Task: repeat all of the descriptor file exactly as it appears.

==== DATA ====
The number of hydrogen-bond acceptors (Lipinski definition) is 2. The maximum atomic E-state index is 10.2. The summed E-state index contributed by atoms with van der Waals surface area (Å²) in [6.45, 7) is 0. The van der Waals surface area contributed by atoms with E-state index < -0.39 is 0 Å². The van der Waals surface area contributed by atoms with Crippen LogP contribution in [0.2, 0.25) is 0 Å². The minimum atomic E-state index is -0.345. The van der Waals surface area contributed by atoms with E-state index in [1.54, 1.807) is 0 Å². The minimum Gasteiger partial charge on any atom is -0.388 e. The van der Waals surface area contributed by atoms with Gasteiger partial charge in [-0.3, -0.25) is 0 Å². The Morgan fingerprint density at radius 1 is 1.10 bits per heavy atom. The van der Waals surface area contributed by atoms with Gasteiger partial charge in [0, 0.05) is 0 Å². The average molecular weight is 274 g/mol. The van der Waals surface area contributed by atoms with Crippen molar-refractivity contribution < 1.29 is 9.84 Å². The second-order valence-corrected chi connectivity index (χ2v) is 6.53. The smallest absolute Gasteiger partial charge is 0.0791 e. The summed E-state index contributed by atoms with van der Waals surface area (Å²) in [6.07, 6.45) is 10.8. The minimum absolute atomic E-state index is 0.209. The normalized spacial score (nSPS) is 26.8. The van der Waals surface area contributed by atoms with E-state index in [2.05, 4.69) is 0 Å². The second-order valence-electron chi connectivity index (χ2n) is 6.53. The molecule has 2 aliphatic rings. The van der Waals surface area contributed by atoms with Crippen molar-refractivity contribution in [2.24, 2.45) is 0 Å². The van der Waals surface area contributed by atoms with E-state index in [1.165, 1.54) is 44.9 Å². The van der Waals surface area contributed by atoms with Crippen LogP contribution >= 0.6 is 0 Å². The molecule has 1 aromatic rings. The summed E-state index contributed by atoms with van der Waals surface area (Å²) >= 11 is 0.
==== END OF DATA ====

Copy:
The number of hydrogen-bond acceptors (Lipinski definition) is 2. The maximum atomic E-state index is 10.2. The summed E-state index contributed by atoms with van der Waals surface area (Å²) in [6.45, 7) is 0. The van der Waals surface area contributed by atoms with E-state index < -0.39 is 0 Å². The van der Waals surface area contributed by atoms with Crippen LogP contribution in [0.2, 0.25) is 0 Å². The minimum atomic E-state index is -0.345. The van der Waals surface area contributed by atoms with E-state index in [1.54, 1.807) is 0 Å². The minimum Gasteiger partial charge on any atom is -0.388 e. The van der Waals surface area contributed by atoms with Gasteiger partial charge in [-0.3, -0.25) is 0 Å². The Morgan fingerprint density at radius 1 is 1.10 bits per heavy atom. The van der Waals surface area contributed by atoms with Gasteiger partial charge in [0, 0.05) is 0 Å². The average molecular weight is 274 g/mol. The van der Waals surface area contributed by atoms with Crippen molar-refractivity contribution < 1.29 is 9.84 Å². The second-order valence-corrected chi connectivity index (χ2v) is 6.53. The smallest absolute Gasteiger partial charge is 0.0791 e. The summed E-state index contributed by atoms with van der Waals surface area (Å²) in [6.07, 6.45) is 10.8. The minimum absolute atomic E-state index is 0.209. The normalized spacial score (nSPS) is 26.8. The van der Waals surface area contributed by atoms with E-state index in [2.05, 4.69) is 0 Å². The second-order valence-electron chi connectivity index (χ2n) is 6.53. The molecule has 2 aliphatic rings. The van der Waals surface area contributed by atoms with Crippen molar-refractivity contribution in [2.24, 2.45) is 0 Å². The van der Waals surface area contributed by atoms with E-state index in [1.165, 1.54) is 44.9 Å². The van der Waals surface area contributed by atoms with Crippen LogP contribution >= 0.6 is 0 Å². The molecule has 1 aromatic rings. The summed E-state index contributed by atoms with van der Waals surface area (Å²) >= 11 is 0.